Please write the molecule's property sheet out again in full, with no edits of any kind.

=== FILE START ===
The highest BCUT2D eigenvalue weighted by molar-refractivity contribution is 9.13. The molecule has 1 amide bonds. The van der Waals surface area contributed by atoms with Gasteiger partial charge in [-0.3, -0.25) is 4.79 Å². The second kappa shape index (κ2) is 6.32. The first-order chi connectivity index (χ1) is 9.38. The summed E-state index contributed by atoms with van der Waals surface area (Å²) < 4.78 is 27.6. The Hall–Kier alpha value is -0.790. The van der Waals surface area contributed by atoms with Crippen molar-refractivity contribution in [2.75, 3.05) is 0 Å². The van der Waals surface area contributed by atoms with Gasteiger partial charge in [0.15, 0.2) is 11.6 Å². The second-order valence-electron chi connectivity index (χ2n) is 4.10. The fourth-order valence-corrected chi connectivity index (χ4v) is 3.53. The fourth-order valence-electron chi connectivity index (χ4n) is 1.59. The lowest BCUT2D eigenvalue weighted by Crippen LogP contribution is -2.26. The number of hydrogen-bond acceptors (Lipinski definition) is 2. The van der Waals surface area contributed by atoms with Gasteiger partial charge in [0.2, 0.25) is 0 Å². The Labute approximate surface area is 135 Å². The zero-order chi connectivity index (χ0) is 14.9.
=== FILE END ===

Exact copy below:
The highest BCUT2D eigenvalue weighted by molar-refractivity contribution is 9.13. The molecule has 1 amide bonds. The van der Waals surface area contributed by atoms with Gasteiger partial charge in [-0.3, -0.25) is 4.79 Å². The second kappa shape index (κ2) is 6.32. The first-order chi connectivity index (χ1) is 9.38. The summed E-state index contributed by atoms with van der Waals surface area (Å²) < 4.78 is 27.6. The Hall–Kier alpha value is -0.790. The van der Waals surface area contributed by atoms with Crippen molar-refractivity contribution in [2.75, 3.05) is 0 Å². The van der Waals surface area contributed by atoms with Gasteiger partial charge in [0.15, 0.2) is 11.6 Å². The second-order valence-electron chi connectivity index (χ2n) is 4.10. The fourth-order valence-corrected chi connectivity index (χ4v) is 3.53. The fourth-order valence-electron chi connectivity index (χ4n) is 1.59. The lowest BCUT2D eigenvalue weighted by Crippen LogP contribution is -2.26. The number of hydrogen-bond acceptors (Lipinski definition) is 2. The van der Waals surface area contributed by atoms with Gasteiger partial charge in [0.2, 0.25) is 0 Å². The Labute approximate surface area is 135 Å². The zero-order chi connectivity index (χ0) is 14.9.